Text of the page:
Habitat managers in Alaska have to have “two fish in hand,” Harding said, to prove that a water body holds anadromous fish.

He called that the “gold standard,” for proving a water body holds anadromous fish. But it’s costly.

“As you can imagine, this takes a fair amount of time and effort to send people out in the field and collect, trap fish,” Harding said.

Estimates vary, but about 50 percent of the anadromous waters have been identified, Harding said. Much of the waters where biologists have “two fish in hand” are connected to water bodies that haven’t yet been studied. Instead of sending biologists out to every river and stream to catalogue the entire state, it makes more sense, Harding argued, to treat all the state’s water as anadromous fish habitat — most of it, he said, likely is.

Four people spoke against Ballot Measure 1 on Friday.

Republican House District 34 candidate Jerry Nankervis said he worries for the future of Juneau’s economy if Ballot Measure 1 passes. Hecla Greens Creek mine and Kensington Mine are two of Juneau’s largest private sector employers.

Stricter habitat protections under new permitting law would jeopardize their ability to stay in business, Nankervis said.

“I believe it to be misguided, onerous and unnecessary … as a Juneau resident, I fear what this will do, or has the potential to do, to infrastructure projects in this community and some of our employers in this community,” he said.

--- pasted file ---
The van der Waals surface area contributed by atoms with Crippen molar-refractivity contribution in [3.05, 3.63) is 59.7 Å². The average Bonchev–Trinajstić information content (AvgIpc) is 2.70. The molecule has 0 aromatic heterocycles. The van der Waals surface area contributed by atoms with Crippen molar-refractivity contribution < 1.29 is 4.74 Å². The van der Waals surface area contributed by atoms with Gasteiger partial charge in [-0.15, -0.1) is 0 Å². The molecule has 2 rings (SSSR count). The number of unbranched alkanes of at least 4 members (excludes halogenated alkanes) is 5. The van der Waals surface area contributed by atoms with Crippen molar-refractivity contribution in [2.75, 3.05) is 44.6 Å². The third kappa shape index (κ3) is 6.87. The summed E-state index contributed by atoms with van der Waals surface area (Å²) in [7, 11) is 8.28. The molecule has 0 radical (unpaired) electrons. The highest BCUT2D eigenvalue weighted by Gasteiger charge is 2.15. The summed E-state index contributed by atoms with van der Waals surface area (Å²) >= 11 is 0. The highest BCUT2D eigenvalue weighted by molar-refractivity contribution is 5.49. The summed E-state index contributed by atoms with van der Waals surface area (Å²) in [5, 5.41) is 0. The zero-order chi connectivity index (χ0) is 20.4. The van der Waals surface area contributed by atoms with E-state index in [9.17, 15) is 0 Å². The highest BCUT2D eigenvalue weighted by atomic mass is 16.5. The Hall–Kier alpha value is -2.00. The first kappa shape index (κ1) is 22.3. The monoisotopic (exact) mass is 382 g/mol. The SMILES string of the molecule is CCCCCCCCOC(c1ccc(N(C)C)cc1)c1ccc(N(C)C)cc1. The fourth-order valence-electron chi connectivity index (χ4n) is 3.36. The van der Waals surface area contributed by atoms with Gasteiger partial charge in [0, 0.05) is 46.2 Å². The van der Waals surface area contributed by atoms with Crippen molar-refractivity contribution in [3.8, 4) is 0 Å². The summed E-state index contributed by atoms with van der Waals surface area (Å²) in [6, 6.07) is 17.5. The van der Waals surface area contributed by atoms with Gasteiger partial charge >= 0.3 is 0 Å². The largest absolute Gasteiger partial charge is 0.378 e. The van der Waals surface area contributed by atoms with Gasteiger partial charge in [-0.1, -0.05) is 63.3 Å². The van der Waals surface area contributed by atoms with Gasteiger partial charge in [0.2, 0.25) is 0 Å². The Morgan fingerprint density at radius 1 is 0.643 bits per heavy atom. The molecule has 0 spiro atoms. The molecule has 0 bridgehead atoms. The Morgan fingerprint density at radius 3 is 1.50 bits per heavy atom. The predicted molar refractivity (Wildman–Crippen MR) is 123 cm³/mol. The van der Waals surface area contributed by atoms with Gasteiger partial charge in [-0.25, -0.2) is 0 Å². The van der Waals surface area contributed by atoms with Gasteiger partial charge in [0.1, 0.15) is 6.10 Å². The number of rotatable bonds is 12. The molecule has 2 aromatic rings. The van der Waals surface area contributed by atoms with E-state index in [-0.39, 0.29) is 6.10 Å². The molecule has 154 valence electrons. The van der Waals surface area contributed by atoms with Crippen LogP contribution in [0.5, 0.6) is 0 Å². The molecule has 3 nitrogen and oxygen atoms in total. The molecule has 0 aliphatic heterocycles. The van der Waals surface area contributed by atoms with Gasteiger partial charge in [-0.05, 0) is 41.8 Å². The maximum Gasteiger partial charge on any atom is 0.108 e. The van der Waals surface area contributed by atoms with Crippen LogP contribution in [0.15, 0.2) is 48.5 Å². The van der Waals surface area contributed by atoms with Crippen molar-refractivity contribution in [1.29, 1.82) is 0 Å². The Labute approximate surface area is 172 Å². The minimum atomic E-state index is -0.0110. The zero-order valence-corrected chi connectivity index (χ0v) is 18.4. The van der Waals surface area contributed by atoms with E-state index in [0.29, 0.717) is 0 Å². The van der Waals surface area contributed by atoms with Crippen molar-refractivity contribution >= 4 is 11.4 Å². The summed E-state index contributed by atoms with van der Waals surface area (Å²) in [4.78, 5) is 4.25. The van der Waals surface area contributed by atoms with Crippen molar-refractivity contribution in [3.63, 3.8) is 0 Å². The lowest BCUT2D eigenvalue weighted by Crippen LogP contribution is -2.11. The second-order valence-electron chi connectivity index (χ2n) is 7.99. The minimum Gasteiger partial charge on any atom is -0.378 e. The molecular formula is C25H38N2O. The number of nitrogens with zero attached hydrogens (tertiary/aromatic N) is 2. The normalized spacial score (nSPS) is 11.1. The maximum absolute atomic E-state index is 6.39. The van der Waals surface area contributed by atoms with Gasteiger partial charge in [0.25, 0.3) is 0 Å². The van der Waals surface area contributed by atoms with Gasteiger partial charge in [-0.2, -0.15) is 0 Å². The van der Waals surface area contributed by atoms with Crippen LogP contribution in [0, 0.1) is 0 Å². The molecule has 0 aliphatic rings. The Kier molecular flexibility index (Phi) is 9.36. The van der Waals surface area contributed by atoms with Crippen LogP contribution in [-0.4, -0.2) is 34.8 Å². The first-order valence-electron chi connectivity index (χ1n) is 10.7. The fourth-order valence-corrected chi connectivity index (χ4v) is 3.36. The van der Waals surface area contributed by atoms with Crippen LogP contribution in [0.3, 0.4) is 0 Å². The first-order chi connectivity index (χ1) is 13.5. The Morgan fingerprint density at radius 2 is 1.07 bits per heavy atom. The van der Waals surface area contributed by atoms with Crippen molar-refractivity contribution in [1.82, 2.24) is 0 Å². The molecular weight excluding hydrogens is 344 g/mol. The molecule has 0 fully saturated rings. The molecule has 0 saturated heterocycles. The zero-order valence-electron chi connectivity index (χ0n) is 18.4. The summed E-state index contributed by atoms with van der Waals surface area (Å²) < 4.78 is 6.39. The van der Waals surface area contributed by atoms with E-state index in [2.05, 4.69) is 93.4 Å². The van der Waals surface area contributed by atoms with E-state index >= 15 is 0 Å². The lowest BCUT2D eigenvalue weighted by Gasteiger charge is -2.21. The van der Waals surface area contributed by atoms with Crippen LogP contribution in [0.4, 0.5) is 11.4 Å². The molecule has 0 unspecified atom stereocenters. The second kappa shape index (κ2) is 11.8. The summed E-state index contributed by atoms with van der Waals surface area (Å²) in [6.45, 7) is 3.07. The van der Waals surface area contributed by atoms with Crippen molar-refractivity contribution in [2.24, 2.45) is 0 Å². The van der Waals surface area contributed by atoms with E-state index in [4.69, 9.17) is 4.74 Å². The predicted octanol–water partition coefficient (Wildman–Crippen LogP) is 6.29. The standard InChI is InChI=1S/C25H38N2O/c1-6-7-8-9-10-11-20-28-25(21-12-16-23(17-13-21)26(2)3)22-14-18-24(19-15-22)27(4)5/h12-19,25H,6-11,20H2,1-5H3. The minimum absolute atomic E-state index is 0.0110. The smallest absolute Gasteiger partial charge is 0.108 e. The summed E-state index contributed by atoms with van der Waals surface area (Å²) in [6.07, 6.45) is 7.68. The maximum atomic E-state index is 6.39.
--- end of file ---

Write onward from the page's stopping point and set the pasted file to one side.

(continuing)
When it floods in Seward, the airport runway is fish habitat, said Dorene Lorenz, who testified against the measure. The ballot measure’s language is too unforgiving, she said.

“The framers of this act have good intentions,” Lorenz said, but Alaska is a big state, and Ballot Measure 1 wouldn’t fit all of it’s needs.

“When you put big ideas forward with state impact, you have to take the time to vet out unintended consequences like declaring airport runway as designated spawning habitat,” she said.

State law requires a minimum of two public hearings on the initiative in each of Alaska’s four judicial districts. A schedule for public testimony can be found at notice.alaska.gov/189769.

A statewide teleconference session for public testimony will take place on Saturday, Oct. 13 at 1-3 p.m. Juneau callers can dial 586-9085.

Public testimony has been used to create an answer sheet for frequently asked questions about Ballot Measure 1. That’s available at https://aws.state.ak.us/OnlinePublicNotices/Notices/Attachment.aspx?id=114005.